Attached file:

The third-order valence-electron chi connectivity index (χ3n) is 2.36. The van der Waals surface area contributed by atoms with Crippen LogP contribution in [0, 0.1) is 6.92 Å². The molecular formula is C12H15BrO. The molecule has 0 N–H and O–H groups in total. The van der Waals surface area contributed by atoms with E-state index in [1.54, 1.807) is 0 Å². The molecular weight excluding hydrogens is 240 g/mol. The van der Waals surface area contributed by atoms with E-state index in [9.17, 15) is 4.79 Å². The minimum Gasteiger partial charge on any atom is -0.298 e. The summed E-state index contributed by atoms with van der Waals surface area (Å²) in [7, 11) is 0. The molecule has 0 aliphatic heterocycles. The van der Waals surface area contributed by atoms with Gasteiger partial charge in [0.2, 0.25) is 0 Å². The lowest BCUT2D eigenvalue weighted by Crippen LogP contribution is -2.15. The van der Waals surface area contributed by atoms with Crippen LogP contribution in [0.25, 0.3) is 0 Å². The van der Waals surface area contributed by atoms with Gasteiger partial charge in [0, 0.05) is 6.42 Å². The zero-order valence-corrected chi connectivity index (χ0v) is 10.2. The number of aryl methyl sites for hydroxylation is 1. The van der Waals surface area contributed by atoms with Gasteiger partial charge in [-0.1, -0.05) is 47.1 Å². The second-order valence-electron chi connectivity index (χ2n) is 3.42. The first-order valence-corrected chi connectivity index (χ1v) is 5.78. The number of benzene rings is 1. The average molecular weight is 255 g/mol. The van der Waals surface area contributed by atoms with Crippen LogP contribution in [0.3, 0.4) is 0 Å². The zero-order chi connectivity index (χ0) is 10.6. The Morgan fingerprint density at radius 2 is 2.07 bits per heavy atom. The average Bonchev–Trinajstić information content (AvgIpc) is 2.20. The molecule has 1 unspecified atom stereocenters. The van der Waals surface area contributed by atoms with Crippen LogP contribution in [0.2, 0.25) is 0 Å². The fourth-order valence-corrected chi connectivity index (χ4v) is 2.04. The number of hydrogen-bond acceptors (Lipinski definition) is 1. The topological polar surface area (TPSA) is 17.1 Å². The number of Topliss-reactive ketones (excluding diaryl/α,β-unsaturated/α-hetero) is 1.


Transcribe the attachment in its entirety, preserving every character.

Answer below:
The third-order valence-electron chi connectivity index (χ3n) is 2.36. The van der Waals surface area contributed by atoms with Crippen LogP contribution in [0, 0.1) is 6.92 Å². The molecular formula is C12H15BrO. The molecule has 0 N–H and O–H groups in total. The van der Waals surface area contributed by atoms with E-state index in [1.54, 1.807) is 0 Å². The molecular weight excluding hydrogens is 240 g/mol. The van der Waals surface area contributed by atoms with E-state index in [9.17, 15) is 4.79 Å². The minimum Gasteiger partial charge on any atom is -0.298 e. The summed E-state index contributed by atoms with van der Waals surface area (Å²) in [7, 11) is 0. The molecule has 0 aliphatic heterocycles. The van der Waals surface area contributed by atoms with Gasteiger partial charge in [0.2, 0.25) is 0 Å². The lowest BCUT2D eigenvalue weighted by Crippen LogP contribution is -2.15. The van der Waals surface area contributed by atoms with Crippen LogP contribution in [0.25, 0.3) is 0 Å². The van der Waals surface area contributed by atoms with Gasteiger partial charge in [0, 0.05) is 6.42 Å². The zero-order valence-corrected chi connectivity index (χ0v) is 10.2. The number of aryl methyl sites for hydroxylation is 1. The van der Waals surface area contributed by atoms with Gasteiger partial charge in [-0.1, -0.05) is 47.1 Å². The second-order valence-electron chi connectivity index (χ2n) is 3.42. The first-order valence-corrected chi connectivity index (χ1v) is 5.78. The number of benzene rings is 1. The average molecular weight is 255 g/mol. The van der Waals surface area contributed by atoms with Crippen LogP contribution in [0.3, 0.4) is 0 Å². The zero-order chi connectivity index (χ0) is 10.6. The Morgan fingerprint density at radius 2 is 2.07 bits per heavy atom. The average Bonchev–Trinajstić information content (AvgIpc) is 2.20. The molecule has 1 unspecified atom stereocenters. The van der Waals surface area contributed by atoms with Crippen LogP contribution in [0.2, 0.25) is 0 Å². The fourth-order valence-corrected chi connectivity index (χ4v) is 2.04. The number of hydrogen-bond acceptors (Lipinski definition) is 1. The topological polar surface area (TPSA) is 17.1 Å². The number of Topliss-reactive ketones (excluding diaryl/α,β-unsaturated/α-hetero) is 1.